In this instance the authors find the why of Ickes's bellicosity in his "struggling to defend himself against his own conviction of being weak and pusillanimous in his relationship with Anna [his wife]," and in his "desperate need of repairing his self-esteem and feelings of potency." This constant harping upon Ickes's "underlying doubt of his male potency" and the unhappiness of life with Anna (he himself indicates he went into World War I in 1918 to get away from her and "fervently hoped he would never return") obscures the authors' account of his role as Chicago's Louis Brandeis and his transformation from Progressive Republican to FDR Democrat. Thus, for example, one will search the index in vain for a reference to Alfred E. Smith, the Democratic candidate against Hoover in 1928, or for a clue to what position Ickes took in that race.
At any rate, only four years later Ickes helped organize the Midwest Independent Republican vote for Roosevelt. After Hiram Johnson and Bronson Cutting declined the position of interior secretary, Ickes's campaign for the job proved successful. In his 13 years as secretary, during which he also served as Public Works administrator and petroleum coordinator, Ickes was not only the cabinet's foremost spokesman for liberal values, but he gave his immense energy and competence to the highly successful administration of those agencies. Ickes quite rightly prided himself on his scandal-free stewardship of the agencies over which he presided. As he worked assiduously himself, so he drove his staff mercilessly. Once he circulated a portion of Alice in Wonderland as a Public Works application and caught his top people napping.
The authors find more interest, however, in Ickes's unsuccessful turf battles with Harry Hopkins for control of relief works, and with Henry Wallace for control of the Forest Service. They seem to be poking fun at him for repeatedly resigning his positions (FDR always found an affectionate way to talk him out of quitting), but they never consider the importance of the political tactic of resignation as an instrument of pressure. If even half of the high Johnson administration officials who now claim that they had been against the Vietnam War had handed in their resignations to the president, the list of the dead on Washington's Vietnam Memorial would have been far shorter.
The authors make no effort, furthermore, to explain the contrast between the high-mindedness of Ickes's Interior Department and FDR's other New Deal agencies and the sleazy deportment of more recent administrations. Those who deeply believe in affirmative government as a noble calling for the benefit of all are very careful not to sully the venture in which they are participating. It is precisely when those who hold office denigrate government as part of the problem that the sleaze factor begins to take its toll.
Still, one can ask, why did Ickes risk possible scandal in a passionate extramarital love affair right after he came to office in the New Deal, and continue that liaison even after his wife's appearance on the Washington scene? For me, this is the most un-lckes-like act of his lifetime. The authors suggest "that politics was for him in part a substitute sexual activity, one in which he felt more confident than in the actual physical encounter." Yet Ickes's most intense sexual encounter in the early days of the New Deal came at the very time of his most intense political activity.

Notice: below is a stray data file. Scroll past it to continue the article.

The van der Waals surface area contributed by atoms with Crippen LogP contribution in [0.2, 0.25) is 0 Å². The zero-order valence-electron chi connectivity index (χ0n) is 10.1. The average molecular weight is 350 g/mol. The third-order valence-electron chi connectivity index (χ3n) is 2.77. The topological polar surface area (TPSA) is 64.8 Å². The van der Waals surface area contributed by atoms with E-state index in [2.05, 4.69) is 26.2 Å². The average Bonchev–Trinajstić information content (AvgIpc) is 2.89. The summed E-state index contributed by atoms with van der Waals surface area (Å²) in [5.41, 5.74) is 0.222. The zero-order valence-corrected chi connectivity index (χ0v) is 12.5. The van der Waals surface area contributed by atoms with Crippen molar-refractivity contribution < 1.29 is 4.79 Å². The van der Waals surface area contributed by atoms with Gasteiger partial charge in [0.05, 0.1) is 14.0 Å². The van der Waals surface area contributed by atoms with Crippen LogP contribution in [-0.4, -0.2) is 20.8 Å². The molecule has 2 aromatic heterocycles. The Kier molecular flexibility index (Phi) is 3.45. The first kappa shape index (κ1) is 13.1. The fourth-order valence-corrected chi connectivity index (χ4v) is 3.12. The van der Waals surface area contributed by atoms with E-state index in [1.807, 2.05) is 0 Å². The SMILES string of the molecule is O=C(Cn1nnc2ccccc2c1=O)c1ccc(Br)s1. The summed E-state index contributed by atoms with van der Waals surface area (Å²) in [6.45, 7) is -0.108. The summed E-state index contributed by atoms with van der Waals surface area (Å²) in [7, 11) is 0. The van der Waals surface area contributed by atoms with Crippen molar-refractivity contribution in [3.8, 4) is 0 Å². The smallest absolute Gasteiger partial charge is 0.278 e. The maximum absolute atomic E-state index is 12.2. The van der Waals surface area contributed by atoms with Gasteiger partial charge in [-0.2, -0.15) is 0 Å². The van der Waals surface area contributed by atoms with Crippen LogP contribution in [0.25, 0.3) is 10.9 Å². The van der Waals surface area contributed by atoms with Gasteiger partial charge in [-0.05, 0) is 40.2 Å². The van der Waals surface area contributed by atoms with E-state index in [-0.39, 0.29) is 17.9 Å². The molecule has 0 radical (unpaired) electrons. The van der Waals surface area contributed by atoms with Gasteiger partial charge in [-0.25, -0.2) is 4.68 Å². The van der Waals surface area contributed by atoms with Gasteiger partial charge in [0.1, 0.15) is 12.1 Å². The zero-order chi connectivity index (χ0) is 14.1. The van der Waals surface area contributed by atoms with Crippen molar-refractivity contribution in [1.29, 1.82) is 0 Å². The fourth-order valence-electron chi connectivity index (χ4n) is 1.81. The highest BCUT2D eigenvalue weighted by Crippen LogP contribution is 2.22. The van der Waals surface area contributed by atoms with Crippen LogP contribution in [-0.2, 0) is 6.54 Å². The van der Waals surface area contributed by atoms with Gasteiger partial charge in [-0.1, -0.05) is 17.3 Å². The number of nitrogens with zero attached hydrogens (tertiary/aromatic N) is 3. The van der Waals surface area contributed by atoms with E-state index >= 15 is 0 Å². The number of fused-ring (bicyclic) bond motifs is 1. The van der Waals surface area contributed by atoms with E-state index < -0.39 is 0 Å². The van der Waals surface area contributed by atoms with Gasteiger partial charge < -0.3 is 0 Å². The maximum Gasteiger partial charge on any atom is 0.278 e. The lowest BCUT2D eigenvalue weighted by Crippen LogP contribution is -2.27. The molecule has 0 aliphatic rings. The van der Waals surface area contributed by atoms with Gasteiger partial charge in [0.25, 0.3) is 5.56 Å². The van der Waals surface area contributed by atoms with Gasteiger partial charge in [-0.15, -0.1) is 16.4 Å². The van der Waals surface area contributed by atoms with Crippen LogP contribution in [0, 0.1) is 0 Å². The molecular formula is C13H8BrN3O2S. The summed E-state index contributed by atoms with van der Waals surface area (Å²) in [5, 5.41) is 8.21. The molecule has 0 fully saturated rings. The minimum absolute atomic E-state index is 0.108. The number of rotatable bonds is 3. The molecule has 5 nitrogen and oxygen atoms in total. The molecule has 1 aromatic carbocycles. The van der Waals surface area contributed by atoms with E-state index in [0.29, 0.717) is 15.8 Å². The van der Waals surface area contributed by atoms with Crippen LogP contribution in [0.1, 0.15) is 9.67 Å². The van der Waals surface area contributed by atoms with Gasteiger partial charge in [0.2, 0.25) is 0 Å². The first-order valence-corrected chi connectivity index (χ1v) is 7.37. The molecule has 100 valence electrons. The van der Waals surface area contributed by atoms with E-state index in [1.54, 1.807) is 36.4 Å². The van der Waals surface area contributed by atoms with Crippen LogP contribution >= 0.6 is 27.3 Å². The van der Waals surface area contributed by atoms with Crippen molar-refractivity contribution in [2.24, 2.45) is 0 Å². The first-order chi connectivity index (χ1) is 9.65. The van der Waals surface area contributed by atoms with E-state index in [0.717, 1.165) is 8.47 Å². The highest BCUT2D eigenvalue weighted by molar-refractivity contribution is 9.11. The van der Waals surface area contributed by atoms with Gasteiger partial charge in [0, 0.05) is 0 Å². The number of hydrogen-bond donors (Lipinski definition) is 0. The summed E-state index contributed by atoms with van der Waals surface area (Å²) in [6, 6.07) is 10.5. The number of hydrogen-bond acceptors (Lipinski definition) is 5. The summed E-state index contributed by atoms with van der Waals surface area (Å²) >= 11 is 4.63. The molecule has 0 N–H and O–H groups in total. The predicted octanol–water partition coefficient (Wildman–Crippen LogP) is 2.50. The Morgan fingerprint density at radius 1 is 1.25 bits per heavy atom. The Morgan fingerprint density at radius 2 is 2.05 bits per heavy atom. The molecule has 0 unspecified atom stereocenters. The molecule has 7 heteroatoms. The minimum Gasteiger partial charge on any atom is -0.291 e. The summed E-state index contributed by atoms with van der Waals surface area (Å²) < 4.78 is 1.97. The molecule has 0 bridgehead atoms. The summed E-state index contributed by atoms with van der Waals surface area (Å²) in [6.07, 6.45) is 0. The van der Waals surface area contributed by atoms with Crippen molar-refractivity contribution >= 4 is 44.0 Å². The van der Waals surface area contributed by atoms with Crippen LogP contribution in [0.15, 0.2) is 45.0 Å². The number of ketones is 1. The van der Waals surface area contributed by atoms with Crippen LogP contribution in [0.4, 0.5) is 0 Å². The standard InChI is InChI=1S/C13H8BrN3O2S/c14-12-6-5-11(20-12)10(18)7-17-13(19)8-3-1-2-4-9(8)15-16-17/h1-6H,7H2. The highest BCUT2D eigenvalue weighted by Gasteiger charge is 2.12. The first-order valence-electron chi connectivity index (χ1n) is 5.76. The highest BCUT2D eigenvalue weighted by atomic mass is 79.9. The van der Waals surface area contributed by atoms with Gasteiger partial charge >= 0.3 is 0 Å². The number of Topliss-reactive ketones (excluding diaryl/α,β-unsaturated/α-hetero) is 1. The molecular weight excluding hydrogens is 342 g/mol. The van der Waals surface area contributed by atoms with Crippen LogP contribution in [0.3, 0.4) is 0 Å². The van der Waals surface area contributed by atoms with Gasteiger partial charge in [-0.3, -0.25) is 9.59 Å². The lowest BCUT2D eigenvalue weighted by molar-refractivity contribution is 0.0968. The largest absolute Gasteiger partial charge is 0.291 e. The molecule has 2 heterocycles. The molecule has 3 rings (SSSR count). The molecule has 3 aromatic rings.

As war clouds came in the late 1930s, Ickes quite naturally sought a piece of the action. He had been the first cabinet officer to denounce fascism, and in 1938 he even defied Roosevelt and Hull by refusing to sign a contract to sell helium to Germany. In 1939 he let FDR know he would like to be secretary of war. When that post didn't come his way, he sought the vice presidential nomination at the 1940 Democratic Convention. (Henry Wallace got it.) Here, too, the authors overlook the historical significance of what they are describing—how many American and Allied lives could have been saved in World War II had Ickes been successful in either attempt. For the period from Hitler's invasion of Poland in September 1939 to Pearl Harbor in December 1941 was a troubled and confusing one; American business was permitted to go its greedy way of building autos, refrigerators, radios, and other consumer goods, while Hitler's threat of world domination cried out for the conversion of our factories to planes, tanks, and all the munitions of war.
Ickes understood what was needed. Supporting a strong excess profit tax bill at a cabinet meeting in August 1940, Ickes argued that the administration should go ahead "even if it means new factories of our own and taking over old ones and running them ourselves." Brilliant anti-Hitler New Dealers—Ben Cohen, Oscar Cox, Wayne Coy, Abe Feller, Phil Graham, Ed Prichard, Bob Nathan, David Ginsburg, Edward Rhetts, to name only a few—were desperately seeking to break the bottlenecks holding up conversion to war production in the interest of getting aid to Britain and then to Russia, and to arm our own expanding forces. With a leader of Ickes's dynamism, conversion of American industry to war production would have been much further along when the inevitable war reached our shores.
In the end. White and Maze give a high assessment of Ickes's work: "He had restored the reputation of a great department and administered it better than any of his predecessors. He had attempted to protect the weak from their oppressors. He had fought tenaciously to conserve what remained of the nation's resources." In sorrow, and not in anger, I must suggest that the authors' (or at least Maze's) insistence on total psychological immersion has prevented them from demonstrating just how right their conclusions were.
This article originally ran in the July 1, 1985 issue of the magazine.